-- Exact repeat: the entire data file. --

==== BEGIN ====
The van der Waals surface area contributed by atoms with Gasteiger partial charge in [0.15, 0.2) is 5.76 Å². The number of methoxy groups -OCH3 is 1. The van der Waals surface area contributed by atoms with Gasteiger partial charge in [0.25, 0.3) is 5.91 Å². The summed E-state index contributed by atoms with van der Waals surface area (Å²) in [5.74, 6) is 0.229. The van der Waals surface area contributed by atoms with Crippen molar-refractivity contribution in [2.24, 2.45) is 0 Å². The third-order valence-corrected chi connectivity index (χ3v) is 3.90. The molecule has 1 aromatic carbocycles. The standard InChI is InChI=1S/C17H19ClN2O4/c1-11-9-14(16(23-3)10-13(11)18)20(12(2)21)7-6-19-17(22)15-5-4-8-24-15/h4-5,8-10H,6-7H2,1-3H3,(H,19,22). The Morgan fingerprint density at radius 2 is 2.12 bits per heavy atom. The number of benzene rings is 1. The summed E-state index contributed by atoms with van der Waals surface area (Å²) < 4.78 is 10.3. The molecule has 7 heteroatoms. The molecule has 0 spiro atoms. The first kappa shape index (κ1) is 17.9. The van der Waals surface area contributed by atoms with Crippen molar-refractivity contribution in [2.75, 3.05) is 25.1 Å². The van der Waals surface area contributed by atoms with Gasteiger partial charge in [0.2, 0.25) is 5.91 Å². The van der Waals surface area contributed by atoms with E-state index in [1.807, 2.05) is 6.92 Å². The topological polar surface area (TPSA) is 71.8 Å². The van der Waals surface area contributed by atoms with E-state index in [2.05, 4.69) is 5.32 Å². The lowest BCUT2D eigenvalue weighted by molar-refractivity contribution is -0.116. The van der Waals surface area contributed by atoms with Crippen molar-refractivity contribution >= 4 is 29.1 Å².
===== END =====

The van der Waals surface area contributed by atoms with Gasteiger partial charge in [0.15, 0.2) is 5.76 Å². The number of methoxy groups -OCH3 is 1. The van der Waals surface area contributed by atoms with Gasteiger partial charge in [0.25, 0.3) is 5.91 Å². The summed E-state index contributed by atoms with van der Waals surface area (Å²) in [5.74, 6) is 0.229. The van der Waals surface area contributed by atoms with Crippen molar-refractivity contribution in [2.24, 2.45) is 0 Å². The third-order valence-corrected chi connectivity index (χ3v) is 3.90. The molecule has 1 aromatic carbocycles. The standard InChI is InChI=1S/C17H19ClN2O4/c1-11-9-14(16(23-3)10-13(11)18)20(12(2)21)7-6-19-17(22)15-5-4-8-24-15/h4-5,8-10H,6-7H2,1-3H3,(H,19,22). The Morgan fingerprint density at radius 2 is 2.12 bits per heavy atom. The number of benzene rings is 1. The summed E-state index contributed by atoms with van der Waals surface area (Å²) < 4.78 is 10.3. The molecule has 7 heteroatoms. The molecule has 0 spiro atoms. The first kappa shape index (κ1) is 17.9. The van der Waals surface area contributed by atoms with Crippen molar-refractivity contribution in [2.75, 3.05) is 25.1 Å². The van der Waals surface area contributed by atoms with Gasteiger partial charge in [0.2, 0.25) is 5.91 Å². The van der Waals surface area contributed by atoms with E-state index in [1.807, 2.05) is 6.92 Å². The topological polar surface area (TPSA) is 71.8 Å². The van der Waals surface area contributed by atoms with E-state index in [2.05, 4.69) is 5.32 Å². The lowest BCUT2D eigenvalue weighted by molar-refractivity contribution is -0.116. The van der Waals surface area contributed by atoms with Crippen molar-refractivity contribution >= 4 is 29.1 Å².